Pro-Abortion Document Guides UN Youth Conference Plans

International   |   Lauren Funk   |   Feb 17, 2011   |   5:01PM   |   New York, NY

The same controversial agenda that guided the chaotic youth conference last summer in Leon, Mexico will inspire the UN’s World Youth Conference, which is now scheduled for this July at UN Headquarters in New York City.

This agenda, laid out in the World Program of Action for Youth (WPAY), promotes youth autonomy and grants them new “rights”.  One UN legal expert called the document a “Cairo for youth,” since it calls on states to assign high priority to providing sexual and reproductive health services, sexual education outside the purview of the parents, and curriculum reforms to eradicate the perpetuation of “traditional female roles.”

The document is not new. The General Assembly first accepted it in 1995.  Upon its adoption a diverse group of countries from Europe, the Middle East, Africa, and South America entered formal reservations, claiming the document disrespected their cultures, traditions, and beliefs about youth and sexuality.

In the same way that the Cairo Conference has become the reference point and driving force behind socially and sexually radical policies at the UN, the WPAY will be the framework for countries who want to further radicalize youth policies at the UN – including the organizers of the UN World Youth Conference.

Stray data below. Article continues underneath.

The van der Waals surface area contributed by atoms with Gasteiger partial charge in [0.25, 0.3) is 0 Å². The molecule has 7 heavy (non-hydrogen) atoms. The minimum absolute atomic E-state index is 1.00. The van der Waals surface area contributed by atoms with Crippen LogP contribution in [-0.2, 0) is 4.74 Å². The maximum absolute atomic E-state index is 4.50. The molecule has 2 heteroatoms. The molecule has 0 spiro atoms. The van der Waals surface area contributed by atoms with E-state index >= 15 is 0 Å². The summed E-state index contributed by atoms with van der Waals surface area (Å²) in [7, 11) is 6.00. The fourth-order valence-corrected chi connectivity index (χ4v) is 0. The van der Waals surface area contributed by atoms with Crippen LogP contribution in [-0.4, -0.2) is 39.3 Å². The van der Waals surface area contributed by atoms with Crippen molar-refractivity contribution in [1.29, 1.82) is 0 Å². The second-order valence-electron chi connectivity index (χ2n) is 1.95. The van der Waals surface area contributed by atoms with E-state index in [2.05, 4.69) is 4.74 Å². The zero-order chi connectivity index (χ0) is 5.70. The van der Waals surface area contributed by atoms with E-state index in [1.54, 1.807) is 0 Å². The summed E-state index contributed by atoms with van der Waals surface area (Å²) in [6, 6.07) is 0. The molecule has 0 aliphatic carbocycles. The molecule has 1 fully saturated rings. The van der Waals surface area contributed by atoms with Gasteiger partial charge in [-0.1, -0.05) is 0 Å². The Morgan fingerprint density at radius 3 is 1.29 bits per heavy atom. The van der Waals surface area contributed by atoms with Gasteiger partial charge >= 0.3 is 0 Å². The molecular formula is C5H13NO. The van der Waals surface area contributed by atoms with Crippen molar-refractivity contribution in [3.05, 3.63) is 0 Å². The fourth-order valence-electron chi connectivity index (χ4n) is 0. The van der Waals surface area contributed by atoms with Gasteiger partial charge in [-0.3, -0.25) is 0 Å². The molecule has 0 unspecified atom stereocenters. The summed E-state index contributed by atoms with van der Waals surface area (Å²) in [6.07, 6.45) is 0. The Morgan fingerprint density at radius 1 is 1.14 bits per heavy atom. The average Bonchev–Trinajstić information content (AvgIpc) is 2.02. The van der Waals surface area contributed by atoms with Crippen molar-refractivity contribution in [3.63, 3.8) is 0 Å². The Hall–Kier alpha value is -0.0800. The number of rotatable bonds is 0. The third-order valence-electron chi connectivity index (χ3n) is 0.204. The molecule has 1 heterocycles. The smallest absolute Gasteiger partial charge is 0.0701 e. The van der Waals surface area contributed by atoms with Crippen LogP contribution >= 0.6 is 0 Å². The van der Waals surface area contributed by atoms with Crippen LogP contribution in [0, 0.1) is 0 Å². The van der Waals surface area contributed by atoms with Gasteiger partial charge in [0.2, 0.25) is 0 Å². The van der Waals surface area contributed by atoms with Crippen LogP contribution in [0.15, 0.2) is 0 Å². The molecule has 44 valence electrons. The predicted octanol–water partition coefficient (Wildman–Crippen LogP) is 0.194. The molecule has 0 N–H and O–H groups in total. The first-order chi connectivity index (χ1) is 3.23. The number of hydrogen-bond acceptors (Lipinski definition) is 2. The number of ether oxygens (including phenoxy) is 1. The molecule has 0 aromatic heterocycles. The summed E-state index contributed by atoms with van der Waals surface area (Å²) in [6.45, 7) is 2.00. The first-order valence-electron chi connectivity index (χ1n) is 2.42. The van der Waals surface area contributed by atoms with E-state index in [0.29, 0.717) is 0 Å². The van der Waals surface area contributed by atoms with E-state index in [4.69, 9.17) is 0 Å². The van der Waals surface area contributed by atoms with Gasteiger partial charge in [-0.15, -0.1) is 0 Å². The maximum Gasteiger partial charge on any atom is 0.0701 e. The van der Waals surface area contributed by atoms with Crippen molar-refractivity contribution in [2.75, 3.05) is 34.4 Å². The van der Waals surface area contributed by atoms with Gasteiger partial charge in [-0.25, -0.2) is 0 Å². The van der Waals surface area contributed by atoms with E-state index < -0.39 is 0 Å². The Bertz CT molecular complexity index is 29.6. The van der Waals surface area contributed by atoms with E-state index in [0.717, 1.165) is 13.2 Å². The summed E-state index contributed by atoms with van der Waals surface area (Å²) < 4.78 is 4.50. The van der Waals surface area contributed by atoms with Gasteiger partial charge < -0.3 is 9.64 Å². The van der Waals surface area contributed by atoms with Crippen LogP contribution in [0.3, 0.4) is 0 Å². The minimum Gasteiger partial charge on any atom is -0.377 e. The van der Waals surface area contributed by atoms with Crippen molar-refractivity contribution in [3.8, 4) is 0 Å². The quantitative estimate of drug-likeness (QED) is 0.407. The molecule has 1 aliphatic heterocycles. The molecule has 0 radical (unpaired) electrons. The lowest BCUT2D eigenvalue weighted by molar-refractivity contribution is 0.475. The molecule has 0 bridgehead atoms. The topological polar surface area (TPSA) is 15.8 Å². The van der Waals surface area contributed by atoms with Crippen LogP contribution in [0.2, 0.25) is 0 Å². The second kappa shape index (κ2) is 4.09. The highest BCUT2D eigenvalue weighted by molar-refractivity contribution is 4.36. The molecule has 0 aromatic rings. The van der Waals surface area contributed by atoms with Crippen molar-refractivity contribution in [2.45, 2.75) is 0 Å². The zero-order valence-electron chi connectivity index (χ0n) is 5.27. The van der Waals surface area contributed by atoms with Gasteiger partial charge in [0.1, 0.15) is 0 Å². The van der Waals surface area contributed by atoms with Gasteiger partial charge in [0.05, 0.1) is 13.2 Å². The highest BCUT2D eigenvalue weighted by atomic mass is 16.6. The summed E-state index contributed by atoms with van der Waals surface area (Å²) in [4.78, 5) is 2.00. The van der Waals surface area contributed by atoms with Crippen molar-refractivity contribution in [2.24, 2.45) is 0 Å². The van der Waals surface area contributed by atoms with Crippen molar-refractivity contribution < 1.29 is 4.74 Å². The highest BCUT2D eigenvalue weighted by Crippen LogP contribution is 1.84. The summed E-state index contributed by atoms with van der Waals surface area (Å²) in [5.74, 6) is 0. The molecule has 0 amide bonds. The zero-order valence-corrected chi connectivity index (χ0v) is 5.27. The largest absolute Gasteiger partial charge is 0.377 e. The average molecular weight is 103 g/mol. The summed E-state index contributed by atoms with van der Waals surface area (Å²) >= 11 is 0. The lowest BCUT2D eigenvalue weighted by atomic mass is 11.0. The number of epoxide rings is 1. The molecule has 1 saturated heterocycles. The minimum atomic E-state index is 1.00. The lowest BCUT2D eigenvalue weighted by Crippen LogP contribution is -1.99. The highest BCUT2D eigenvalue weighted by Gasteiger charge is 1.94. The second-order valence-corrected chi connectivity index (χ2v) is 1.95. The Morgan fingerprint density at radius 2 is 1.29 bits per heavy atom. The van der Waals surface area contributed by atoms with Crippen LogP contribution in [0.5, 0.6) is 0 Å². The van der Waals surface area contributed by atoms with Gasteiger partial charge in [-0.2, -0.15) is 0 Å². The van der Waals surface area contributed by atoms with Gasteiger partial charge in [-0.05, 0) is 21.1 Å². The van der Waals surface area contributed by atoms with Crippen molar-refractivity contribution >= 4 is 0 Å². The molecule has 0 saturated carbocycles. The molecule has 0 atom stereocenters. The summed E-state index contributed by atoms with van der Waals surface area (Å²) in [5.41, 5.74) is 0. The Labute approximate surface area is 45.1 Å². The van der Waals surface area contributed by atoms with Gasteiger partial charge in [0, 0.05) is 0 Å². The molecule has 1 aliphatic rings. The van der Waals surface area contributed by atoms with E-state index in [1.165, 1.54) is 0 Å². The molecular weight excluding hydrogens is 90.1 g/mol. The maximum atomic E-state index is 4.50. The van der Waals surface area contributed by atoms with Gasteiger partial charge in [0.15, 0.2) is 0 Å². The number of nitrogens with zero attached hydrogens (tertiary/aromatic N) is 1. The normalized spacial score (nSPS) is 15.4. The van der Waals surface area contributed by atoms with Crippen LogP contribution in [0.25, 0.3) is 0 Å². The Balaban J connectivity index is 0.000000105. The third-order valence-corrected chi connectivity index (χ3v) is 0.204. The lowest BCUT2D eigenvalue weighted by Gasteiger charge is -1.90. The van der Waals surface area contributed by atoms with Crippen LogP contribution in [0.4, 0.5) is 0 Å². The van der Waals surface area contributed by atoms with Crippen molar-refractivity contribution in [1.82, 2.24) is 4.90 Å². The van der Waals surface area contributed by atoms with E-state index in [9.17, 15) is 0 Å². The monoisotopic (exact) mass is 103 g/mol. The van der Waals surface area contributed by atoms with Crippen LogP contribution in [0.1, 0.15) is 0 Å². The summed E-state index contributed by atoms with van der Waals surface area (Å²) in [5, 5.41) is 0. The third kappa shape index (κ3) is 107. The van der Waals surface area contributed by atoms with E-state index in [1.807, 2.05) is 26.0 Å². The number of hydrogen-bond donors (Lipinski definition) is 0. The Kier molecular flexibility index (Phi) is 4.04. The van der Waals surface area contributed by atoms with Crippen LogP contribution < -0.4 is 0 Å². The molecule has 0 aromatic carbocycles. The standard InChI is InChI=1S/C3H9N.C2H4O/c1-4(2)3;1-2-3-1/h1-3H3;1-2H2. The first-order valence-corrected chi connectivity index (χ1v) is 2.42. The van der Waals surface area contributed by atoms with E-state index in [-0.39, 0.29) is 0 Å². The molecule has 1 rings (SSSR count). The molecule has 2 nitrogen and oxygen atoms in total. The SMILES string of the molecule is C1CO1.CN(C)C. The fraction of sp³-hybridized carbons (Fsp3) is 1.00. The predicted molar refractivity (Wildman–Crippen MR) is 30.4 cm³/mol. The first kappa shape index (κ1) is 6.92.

After months of dithering and dramatics by delegations, last week the General Assembly finally began negotiations on a draft resolution for the conference.  While the logistical negotiations are still finishing up this week, a UN delegate told the Friday Fax that the conference is going to be a two-day event, which will include a plenary meeting of the General Assembly and roundtable discussions, and produce an action-oriented outcome document.  Delegates expect that WPAY will heavily influence the outcome document, since the draft resolution sets up WPAY as the focus of the conference activities.

In negotiations this week, governments were reminded they had filed strong reservations to the document back in 1995 at which point they began to complain about  referencing the old document in the new one. Also this week, there was a push to include more “civil society voices” for the UN youth conference.  The European Union suggested expanding NGO presence, opening the conference not only to organizations accredited with ECOSOC, but to any NGO that works with youth.  

Delegates are wary of the free, unchecked participation of NGOs in this manner, particularly after last summer’s debacle during the unofficial World Youth Conference in Leon, Mexico.  The input of hundreds of youth NGO delegates, many of whom were sponsored by the UN Population Fund, produced a highly controversial statement that called for access to safe abortion and contraceptives and an end to discrimination based on sexual preference, sexual identity, or sexual orientation.  A similar approach to NGO participation at this summer’s conference could result in a comparable declaration.

The final logistics for the UN World Youth Conference should be decided by the UN General Assembly next week. Note: Lauren Funk writes for the Catholic Family and Human Rights Institute. This article originally appeared in the pro-life group’s Friday Fax publication and is used with permission.